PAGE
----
b r e a t h i n g   r o o m

10 Nov 97

I've just figured out I have to re-design the Barbie page I set up to keep track of my trademark fight with Mattel. There's nothing wrong with daily (or frequent) bulletins, but it's getting to be too long a narrative for a short-attention span press to handle. I end up repeating some things over and over. I think I need to do another degree of editing and digestion. Keep the current pages as a record. Organize the facts and incidents (and their related URLs) into an easy to use list format. Have news at the top of the main page.

Now all I need is a little "free" time to do it in! I've got to get into my office to fax a new outline to my editor at Osborne, and I have to get back to my home to tape a KPFA interview at 1:00 (94.1 in the Bay Area) I did ostensibly to promote the Coffeehouse book, but the host was very sympathetic to the Barbie threat. Levi, my co-editor on the book, called in from Newyork (I was in the studio in Berkeley - my first time in a radio studio), and I'm interested to hear how they edited down our banter and tangents.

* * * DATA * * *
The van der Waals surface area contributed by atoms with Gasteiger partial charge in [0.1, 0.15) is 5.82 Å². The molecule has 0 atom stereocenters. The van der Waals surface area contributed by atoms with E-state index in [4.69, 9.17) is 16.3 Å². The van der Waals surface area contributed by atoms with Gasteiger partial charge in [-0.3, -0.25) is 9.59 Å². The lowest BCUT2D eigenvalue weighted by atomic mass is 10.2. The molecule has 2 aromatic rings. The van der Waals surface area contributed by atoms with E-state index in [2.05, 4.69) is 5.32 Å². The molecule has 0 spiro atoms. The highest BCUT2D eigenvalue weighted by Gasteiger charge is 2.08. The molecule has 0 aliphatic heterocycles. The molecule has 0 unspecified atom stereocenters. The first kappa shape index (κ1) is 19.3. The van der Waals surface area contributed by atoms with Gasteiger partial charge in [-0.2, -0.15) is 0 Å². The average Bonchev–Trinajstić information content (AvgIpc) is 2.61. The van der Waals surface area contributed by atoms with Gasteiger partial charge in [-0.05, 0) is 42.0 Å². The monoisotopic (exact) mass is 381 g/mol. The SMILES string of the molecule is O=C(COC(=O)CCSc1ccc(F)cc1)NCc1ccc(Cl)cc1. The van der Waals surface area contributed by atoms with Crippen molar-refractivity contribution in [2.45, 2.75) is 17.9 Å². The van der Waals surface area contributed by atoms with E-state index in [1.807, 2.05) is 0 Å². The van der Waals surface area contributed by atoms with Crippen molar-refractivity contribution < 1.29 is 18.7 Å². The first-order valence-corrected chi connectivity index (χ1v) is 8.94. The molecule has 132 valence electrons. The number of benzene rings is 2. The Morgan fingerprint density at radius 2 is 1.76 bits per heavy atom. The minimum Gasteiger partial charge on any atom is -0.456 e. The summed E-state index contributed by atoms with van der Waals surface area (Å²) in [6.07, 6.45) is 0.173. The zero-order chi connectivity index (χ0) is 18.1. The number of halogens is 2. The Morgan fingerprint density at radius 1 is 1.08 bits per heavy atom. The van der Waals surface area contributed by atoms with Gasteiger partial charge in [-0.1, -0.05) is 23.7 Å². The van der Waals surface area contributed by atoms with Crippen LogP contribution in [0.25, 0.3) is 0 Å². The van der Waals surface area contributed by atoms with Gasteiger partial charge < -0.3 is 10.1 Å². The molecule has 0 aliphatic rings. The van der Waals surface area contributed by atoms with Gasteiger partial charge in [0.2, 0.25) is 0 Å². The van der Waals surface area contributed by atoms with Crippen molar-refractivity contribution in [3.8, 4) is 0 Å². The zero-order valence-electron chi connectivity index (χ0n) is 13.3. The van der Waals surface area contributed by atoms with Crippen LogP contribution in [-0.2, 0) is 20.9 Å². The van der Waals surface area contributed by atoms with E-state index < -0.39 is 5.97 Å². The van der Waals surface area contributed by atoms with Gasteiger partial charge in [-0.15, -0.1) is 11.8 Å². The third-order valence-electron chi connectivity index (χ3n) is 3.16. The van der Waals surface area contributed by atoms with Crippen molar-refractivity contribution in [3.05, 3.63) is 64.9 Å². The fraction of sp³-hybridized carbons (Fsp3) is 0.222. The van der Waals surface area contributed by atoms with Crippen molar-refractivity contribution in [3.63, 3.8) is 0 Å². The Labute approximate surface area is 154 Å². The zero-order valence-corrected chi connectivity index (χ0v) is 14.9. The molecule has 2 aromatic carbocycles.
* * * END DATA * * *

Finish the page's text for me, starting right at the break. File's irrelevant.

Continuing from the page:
I just received in the mail tapes of a recent Zero performance at Wetlands in Newyork, in which Hunter sits in for Reelin' and Pitchin', a tune musically kin to Blue Suede Shoes he used to play with the Dinosaurs (trivia-mongers note: it was this band which effected the "Jr." on the end of J. Mascis's band's name, Dinosaur Jr., much as a third Warlocks band, apparently from Texas, possibly with a ZZ-Topper or two in it, but not Lou Reed's early band, put out a single that it seems Phil Lesh - I think, this is from memory - saw in a cut-out bin, requiring the fledgling acid test band change its name to the Grateful Dead, formerly the Warlocks) and Franklin's Tower.

The first run through was anticlimactic. It doesn't sound to me like Hunter's vocals dig into the Zero turf being chewed up by Greg's motorpsycho drumming. Still, Zero has their way with that song, as with so many others. The Franklin's would have no doubt affected me more starkly had I been in attendance will the full impact of the surprise upon me. In my living room, instead, I wondered about the arrangement, enjoyed the solos, the horn, but found it oddly wanting. The second set I listened to from the kitchen, making dinner last night, and It's Up to You, I believe, came through with clarity and power. I turned up the volume for Use Me Up, but I couldn't really listen and cope at the same time. This morning I noticed I still had Dolby B on but that the tape was recorded with no Dolby. I'm deep into Afro Blue at the moment.

Horses on the edges of
a vision going blind,
horses on the ledges of
the canyons of my mind

--Robert Hunter, "Horses"

yester morrow

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